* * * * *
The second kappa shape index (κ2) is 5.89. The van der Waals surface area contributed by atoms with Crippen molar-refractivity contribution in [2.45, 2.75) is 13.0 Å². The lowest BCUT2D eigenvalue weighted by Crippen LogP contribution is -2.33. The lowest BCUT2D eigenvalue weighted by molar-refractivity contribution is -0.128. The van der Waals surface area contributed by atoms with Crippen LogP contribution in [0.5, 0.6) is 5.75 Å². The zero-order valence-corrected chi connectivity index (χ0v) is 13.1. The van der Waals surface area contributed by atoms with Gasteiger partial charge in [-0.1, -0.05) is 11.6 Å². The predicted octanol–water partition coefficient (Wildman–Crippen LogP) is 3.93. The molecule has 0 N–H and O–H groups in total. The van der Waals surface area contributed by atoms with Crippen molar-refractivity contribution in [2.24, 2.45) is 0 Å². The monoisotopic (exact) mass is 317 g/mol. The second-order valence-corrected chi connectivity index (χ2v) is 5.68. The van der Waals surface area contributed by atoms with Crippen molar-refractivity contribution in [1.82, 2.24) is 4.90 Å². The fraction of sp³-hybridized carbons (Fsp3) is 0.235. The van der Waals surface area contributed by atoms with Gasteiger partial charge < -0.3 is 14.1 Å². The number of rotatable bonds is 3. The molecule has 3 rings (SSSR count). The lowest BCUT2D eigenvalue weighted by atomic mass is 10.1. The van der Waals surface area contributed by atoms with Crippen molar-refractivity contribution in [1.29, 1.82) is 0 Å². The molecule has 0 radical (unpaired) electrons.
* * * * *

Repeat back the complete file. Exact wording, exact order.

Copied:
The second kappa shape index (κ2) is 5.89. The van der Waals surface area contributed by atoms with Crippen molar-refractivity contribution in [2.45, 2.75) is 13.0 Å². The lowest BCUT2D eigenvalue weighted by Crippen LogP contribution is -2.33. The lowest BCUT2D eigenvalue weighted by molar-refractivity contribution is -0.128. The van der Waals surface area contributed by atoms with Crippen LogP contribution in [0.5, 0.6) is 5.75 Å². The zero-order valence-corrected chi connectivity index (χ0v) is 13.1. The van der Waals surface area contributed by atoms with Gasteiger partial charge in [-0.1, -0.05) is 11.6 Å². The predicted octanol–water partition coefficient (Wildman–Crippen LogP) is 3.93. The molecule has 0 N–H and O–H groups in total. The van der Waals surface area contributed by atoms with Crippen molar-refractivity contribution in [2.24, 2.45) is 0 Å². The monoisotopic (exact) mass is 317 g/mol. The second-order valence-corrected chi connectivity index (χ2v) is 5.68. The van der Waals surface area contributed by atoms with Crippen molar-refractivity contribution in [1.82, 2.24) is 4.90 Å². The fraction of sp³-hybridized carbons (Fsp3) is 0.235. The van der Waals surface area contributed by atoms with Gasteiger partial charge < -0.3 is 14.1 Å². The number of rotatable bonds is 3. The molecule has 3 rings (SSSR count). The lowest BCUT2D eigenvalue weighted by atomic mass is 10.1. The van der Waals surface area contributed by atoms with Crippen molar-refractivity contribution in [1.29, 1.82) is 0 Å². The molecule has 0 radical (unpaired) electrons.